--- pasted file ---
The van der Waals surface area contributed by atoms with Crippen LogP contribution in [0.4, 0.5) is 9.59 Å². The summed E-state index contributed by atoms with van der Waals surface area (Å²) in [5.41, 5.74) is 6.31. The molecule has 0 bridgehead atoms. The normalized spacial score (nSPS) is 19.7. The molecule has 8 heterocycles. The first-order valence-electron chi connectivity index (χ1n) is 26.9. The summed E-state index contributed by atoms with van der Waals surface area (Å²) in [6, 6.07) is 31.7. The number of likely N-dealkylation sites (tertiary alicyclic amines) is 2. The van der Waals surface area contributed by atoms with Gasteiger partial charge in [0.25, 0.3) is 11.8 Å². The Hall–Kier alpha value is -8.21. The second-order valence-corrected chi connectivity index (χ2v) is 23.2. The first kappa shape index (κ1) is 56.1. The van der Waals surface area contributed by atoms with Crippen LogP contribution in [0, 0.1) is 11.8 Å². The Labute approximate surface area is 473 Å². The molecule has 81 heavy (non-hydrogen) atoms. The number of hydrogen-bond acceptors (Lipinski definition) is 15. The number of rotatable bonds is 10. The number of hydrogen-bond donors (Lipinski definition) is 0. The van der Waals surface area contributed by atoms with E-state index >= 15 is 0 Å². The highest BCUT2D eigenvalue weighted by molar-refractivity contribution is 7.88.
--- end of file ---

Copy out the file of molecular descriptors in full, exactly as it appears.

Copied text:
The van der Waals surface area contributed by atoms with Crippen LogP contribution in [0.4, 0.5) is 9.59 Å². The summed E-state index contributed by atoms with van der Waals surface area (Å²) in [5.41, 5.74) is 6.31. The molecule has 0 bridgehead atoms. The normalized spacial score (nSPS) is 19.7. The molecule has 8 heterocycles. The first-order valence-electron chi connectivity index (χ1n) is 26.9. The summed E-state index contributed by atoms with van der Waals surface area (Å²) in [6, 6.07) is 31.7. The number of likely N-dealkylation sites (tertiary alicyclic amines) is 2. The van der Waals surface area contributed by atoms with Gasteiger partial charge in [0.25, 0.3) is 11.8 Å². The Hall–Kier alpha value is -8.21. The second-order valence-corrected chi connectivity index (χ2v) is 23.2. The first kappa shape index (κ1) is 56.1. The van der Waals surface area contributed by atoms with Crippen LogP contribution in [0, 0.1) is 11.8 Å². The Labute approximate surface area is 473 Å². The molecule has 81 heavy (non-hydrogen) atoms. The number of hydrogen-bond acceptors (Lipinski definition) is 15. The number of rotatable bonds is 10. The number of hydrogen-bond donors (Lipinski definition) is 0. The van der Waals surface area contributed by atoms with E-state index >= 15 is 0 Å². The highest BCUT2D eigenvalue weighted by molar-refractivity contribution is 7.88.